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Business cycles, migration and health

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  • Halliday, Timothy J.

Abstract

We investigate the proposition that illness poses as an obstacle to one's ability to use migration to hedge the business cycle. We employ data on migration, regional unemployment rates and health status from 10 years (1984-1993) of the US Panel Study of Income Dynamics. Our results provide considerable for support this proposition. The evidence is the strongest for men, but we also find weaker evidence for married women. These results suggest that--ceterus paribus--aggregate health outcomes in an area should improve when the regional economy expands.

Suggested Citation

  • Halliday, Timothy J., 2007. "Business cycles, migration and health," Social Science & Medicine, Elsevier, vol. 64(7), pages 1420-1424, April.
  • Handle: RePEc:eee:socmed:v:64:y:2007:i:7:p:1420-1424
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    References listed on IDEAS

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    1. Costas Meghir & Luigi Pistaferri, 2004. "Income Variance Dynamics and Heterogeneity," Econometrica, Econometric Society, vol. 72(1), pages 1-32, January.
    2. Ruhm, Christopher J., 2005. "Healthy living in hard times," Journal of Health Economics, Elsevier, vol. 24(2), pages 341-363, March.
    3. Lillard, Lee A & Willis, Robert J, 1978. "Dynamic Aspects of Earning Mobility," Econometrica, Econometric Society, vol. 46(5), pages 985-1012, September.
    4. Olivier Jean Blanchard & Lawrence F. Katz, 1992. "Regional Evolutions," Brookings Papers on Economic Activity, Economic Studies Program, The Brookings Institution, vol. 23(1), pages 1-76.
    5. Dean R. Hyslop, 1999. "State Dependence, Serial Correlation and Heterogeneity in Intertemporal Labor Force Participation of Married Women," Econometrica, Econometric Society, vol. 67(6), pages 1255-1294, November.
    6. Timothy J. Halliday & Michael Kimmitt, 2007. "Selective Migration and Health," Working Papers 200720, University of Hawaii at Manoa, Department of Economics.
    7. Christopher J. Ruhm, 2000. "Are Recessions Good for Your Health?," The Quarterly Journal of Economics, Oxford University Press, vol. 115(2), pages 617-650.
    8. Borjas, George J & Bronars, Stephen G & Trejo, Stephen J, 1992. "Assimilation and the Earnings of Young Internal Migrants," The Review of Economics and Statistics, MIT Press, vol. 74(1), pages 170-175, February.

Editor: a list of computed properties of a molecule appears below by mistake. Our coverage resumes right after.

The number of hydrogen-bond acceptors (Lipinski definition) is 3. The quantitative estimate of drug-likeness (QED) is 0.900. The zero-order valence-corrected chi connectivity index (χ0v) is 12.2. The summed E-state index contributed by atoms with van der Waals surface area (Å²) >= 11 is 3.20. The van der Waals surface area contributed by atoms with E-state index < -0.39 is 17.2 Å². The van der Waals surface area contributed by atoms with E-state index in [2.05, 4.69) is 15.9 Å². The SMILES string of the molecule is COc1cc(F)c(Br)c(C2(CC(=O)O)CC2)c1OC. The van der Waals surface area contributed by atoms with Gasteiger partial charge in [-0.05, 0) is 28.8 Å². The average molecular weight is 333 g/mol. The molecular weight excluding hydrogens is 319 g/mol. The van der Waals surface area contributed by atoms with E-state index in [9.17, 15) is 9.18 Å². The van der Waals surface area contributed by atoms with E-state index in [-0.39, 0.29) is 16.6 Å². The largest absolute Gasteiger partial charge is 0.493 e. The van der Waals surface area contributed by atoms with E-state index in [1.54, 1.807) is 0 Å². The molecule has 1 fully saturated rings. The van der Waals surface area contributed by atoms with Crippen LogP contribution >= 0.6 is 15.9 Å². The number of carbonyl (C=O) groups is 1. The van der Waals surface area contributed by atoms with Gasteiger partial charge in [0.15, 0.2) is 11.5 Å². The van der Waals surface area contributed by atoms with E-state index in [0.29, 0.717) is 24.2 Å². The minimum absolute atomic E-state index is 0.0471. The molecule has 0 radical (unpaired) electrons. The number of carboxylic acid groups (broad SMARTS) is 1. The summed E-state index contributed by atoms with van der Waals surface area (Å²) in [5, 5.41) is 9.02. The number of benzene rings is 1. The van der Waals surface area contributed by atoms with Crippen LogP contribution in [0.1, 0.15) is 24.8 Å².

9. repec:aph:ajpbhl:1982:72:8:800-808_7 is not listed on IDEAS
    10. repec:aph:ajpbhl:1999:89:10:1543-1548_8 is not listed on IDEAS
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    Citations

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    Cited by:

    1. Huixia Wang & Chenggang Wang & Timothy J. Halliday, 2016. "Health and Health Inequality during the Great Recession: Evidence from the PSID," Working Papers 2016-14, University of Hawaii Economic Research Organization, University of Hawaii at Manoa.
    2. Halliday, Timothy J., 2007. "Income Volatility and Health," IZA Discussion Papers 3234, Institute for the Study of Labor (IZA).
    3. Ruhm, Christopher J., 2015. "Recessions, healthy no more?," Journal of Health Economics, Elsevier, vol. 42(C), pages 17-28.
    4. Halliday, Timothy J., 2014. "Unemployment and mortality: Evidence from the PSID," Social Science & Medicine, Elsevier, vol. 113(C), pages 15-22.
    5. Timothy J. Halliday & Michael Kimmitt, 2007. "Selective Migration and Health," Working Papers 200720, University of Hawaii at Manoa, Department of Economics.
    6. Garth Heutel & Christopher J. Ruhm, 2016. "Air Pollution and Procyclical Mortality," Journal of the Association of Environmental and Resource Economists, University of Chicago Press, vol. 3(3), pages 667-706.
    7. Chenggang Wang & Huixia Wang & Timothy J. Halliday, 2017. "Health and Health Inequality during the Great Recession: Evidence from the PSID," Working Papers 201703, University of Hawaii at Manoa, Department of Economics.
    8. Christopher Ruhm, 2007. "A healthy economy can break your heart," Demography, Springer;Population Association of America (PAA), vol. 44(4), pages 829-848, November.
    9. Timothy Halliday, 2006. "Income Risk and Health," Working Papers 200612, University of Hawaii at Manoa, Department of Economics.
    10. Lindo, Jason M., 2015. "Aggregation and the estimated effects of economic conditions on health," Journal of Health Economics, Elsevier, vol. 40(C), pages 83-96.
    11. Huixia Wang & Chenggang Wang & Timothy Halliday, 2016. "Money and Credit: Health and Health Inequality during the Great Recession: Evidence from the PSID," Working Papers 201615, University of Hawaii at Manoa, Department of Economics.

    More about this item

    Keywords

    Recessions Health Migration;

    JEL classification:

    • J10 - Labor and Demographic Economics - - Demographic Economics - - - General
    • J61 - Labor and Demographic Economics - - Mobility, Unemployment, Vacancies, and Immigrant Workers - - - Geographic Labor Mobility; Immigrant Workers

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